Asada edges Leonova for the overnight lead in Moscow
The final stage of the 2011-12 ISU Grand Prix of Figure Skating Series began today in Moscow with the Ladies Short Program. With the diverse field ranging from debutants to World Champion, the level of the event was surprisingly even. Japan’s Mao Asada currently leads the ladies, followed by Russia’s Alena Leonova and Adelina Sotnikova.
Asada, who had decided during the morning practice not to go for a triple Axel and had no triple-triple combination planned, finished first with the second highest score of the Series (64.29) on the strength of overall quality of her skating.
Eschewing dramatic scores she favored in the past, the student of Nobuo Sato shined throughout her performance to Scheherazade, floating effortlessly from one element to the next with the smile never leaving her face. For all the apparent easiness, the program was quite heavy in terms of technical content, including a rarely occurring level four for the step sequence.
“I believe I had a great start of the competition,” the skater summed up. “It is something to build on in the free skating tomorrow.”
Skating last, Leonova held nothing back in her short program to Pirates of the Caribbean, eliciting by far the loudest response from the audience. With three jumping passes as the first three elements of the program, the student of Nikolai Morozov was free to explore the character of her heroine – a mermaid turned a pirate, according to the skater – in a lot of detail. The choreography has her alternatively fencing, flirting, and fighting, and each new development was greeted with enthusiastic applause. The NHK Trophy bronze medalist had the spectators in the palm of her hand during the straight-line step sequence. The judges and the technical panel were equally impressed, and she received level four for the steps.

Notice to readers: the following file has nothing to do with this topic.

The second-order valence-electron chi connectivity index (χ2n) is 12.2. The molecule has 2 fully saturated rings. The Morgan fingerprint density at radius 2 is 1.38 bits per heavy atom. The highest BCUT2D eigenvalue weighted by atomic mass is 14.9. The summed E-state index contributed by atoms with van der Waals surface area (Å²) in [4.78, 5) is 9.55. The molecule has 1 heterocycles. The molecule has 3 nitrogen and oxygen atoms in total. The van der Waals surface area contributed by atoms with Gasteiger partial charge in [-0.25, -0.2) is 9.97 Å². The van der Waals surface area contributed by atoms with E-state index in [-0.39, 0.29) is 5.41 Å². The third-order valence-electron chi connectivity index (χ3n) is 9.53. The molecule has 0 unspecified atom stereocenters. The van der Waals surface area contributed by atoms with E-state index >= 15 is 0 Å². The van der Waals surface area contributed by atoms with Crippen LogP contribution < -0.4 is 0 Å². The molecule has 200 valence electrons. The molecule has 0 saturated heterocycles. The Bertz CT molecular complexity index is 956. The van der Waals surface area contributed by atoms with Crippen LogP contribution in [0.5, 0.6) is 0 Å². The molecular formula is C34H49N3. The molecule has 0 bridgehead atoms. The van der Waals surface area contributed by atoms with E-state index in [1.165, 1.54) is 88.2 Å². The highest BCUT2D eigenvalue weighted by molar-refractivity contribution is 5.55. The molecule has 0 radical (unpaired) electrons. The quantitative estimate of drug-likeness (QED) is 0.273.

Leonova trails Asada with 63.91 points, well above the rest of the field.
“I am quite satisfied with the performance, despite some minor flaws in it,” said Leonova at the press conference. “I was very happy to see so many people coming here to root for Russian girls. It was great to feel their support.”